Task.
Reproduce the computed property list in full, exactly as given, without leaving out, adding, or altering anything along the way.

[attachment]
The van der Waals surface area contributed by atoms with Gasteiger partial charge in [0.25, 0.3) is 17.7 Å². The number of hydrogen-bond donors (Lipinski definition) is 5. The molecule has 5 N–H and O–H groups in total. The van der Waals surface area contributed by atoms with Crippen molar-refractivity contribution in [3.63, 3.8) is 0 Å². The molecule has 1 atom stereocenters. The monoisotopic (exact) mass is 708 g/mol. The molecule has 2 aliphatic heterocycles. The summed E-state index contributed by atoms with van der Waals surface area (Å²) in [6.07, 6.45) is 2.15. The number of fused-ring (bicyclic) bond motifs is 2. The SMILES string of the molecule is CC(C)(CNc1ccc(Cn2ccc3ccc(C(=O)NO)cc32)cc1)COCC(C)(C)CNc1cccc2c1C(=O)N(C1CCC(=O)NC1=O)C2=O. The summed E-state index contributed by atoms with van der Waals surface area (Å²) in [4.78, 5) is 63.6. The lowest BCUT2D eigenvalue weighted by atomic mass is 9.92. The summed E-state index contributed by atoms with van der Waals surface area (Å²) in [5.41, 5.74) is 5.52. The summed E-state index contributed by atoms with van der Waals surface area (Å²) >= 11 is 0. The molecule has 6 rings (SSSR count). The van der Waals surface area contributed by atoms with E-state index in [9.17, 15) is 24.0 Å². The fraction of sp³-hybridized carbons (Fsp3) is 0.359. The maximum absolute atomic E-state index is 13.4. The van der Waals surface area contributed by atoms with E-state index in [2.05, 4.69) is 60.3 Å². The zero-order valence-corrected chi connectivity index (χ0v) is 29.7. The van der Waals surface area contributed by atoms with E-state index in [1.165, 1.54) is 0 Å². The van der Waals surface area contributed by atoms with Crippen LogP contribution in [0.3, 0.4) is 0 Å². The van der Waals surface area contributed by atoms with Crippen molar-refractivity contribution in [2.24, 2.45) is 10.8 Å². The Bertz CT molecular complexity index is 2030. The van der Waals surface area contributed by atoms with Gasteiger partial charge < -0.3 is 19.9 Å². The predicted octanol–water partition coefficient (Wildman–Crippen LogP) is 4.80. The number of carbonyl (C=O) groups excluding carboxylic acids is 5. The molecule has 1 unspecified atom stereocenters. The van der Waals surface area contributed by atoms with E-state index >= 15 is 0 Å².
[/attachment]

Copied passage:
The van der Waals surface area contributed by atoms with Gasteiger partial charge in [0.25, 0.3) is 17.7 Å². The number of hydrogen-bond donors (Lipinski definition) is 5. The molecule has 5 N–H and O–H groups in total. The van der Waals surface area contributed by atoms with Crippen molar-refractivity contribution in [3.63, 3.8) is 0 Å². The molecule has 1 atom stereocenters. The monoisotopic (exact) mass is 708 g/mol. The molecule has 2 aliphatic heterocycles. The summed E-state index contributed by atoms with van der Waals surface area (Å²) in [6.07, 6.45) is 2.15. The number of fused-ring (bicyclic) bond motifs is 2. The SMILES string of the molecule is CC(C)(CNc1ccc(Cn2ccc3ccc(C(=O)NO)cc32)cc1)COCC(C)(C)CNc1cccc2c1C(=O)N(C1CCC(=O)NC1=O)C2=O. The summed E-state index contributed by atoms with van der Waals surface area (Å²) in [4.78, 5) is 63.6. The lowest BCUT2D eigenvalue weighted by atomic mass is 9.92. The summed E-state index contributed by atoms with van der Waals surface area (Å²) in [5.41, 5.74) is 5.52. The summed E-state index contributed by atoms with van der Waals surface area (Å²) >= 11 is 0. The molecule has 6 rings (SSSR count). The van der Waals surface area contributed by atoms with E-state index in [9.17, 15) is 24.0 Å². The fraction of sp³-hybridized carbons (Fsp3) is 0.359. The maximum absolute atomic E-state index is 13.4. The van der Waals surface area contributed by atoms with E-state index in [2.05, 4.69) is 60.3 Å². The zero-order valence-corrected chi connectivity index (χ0v) is 29.7. The van der Waals surface area contributed by atoms with E-state index in [1.165, 1.54) is 0 Å². The van der Waals surface area contributed by atoms with Crippen LogP contribution in [0.3, 0.4) is 0 Å². The van der Waals surface area contributed by atoms with Crippen molar-refractivity contribution in [2.24, 2.45) is 10.8 Å². The Bertz CT molecular complexity index is 2030. The van der Waals surface area contributed by atoms with Gasteiger partial charge < -0.3 is 19.9 Å². The predicted octanol–water partition coefficient (Wildman–Crippen LogP) is 4.80. The number of carbonyl (C=O) groups excluding carboxylic acids is 5. The molecule has 1 unspecified atom stereocenters. The van der Waals surface area contributed by atoms with E-state index >= 15 is 0 Å².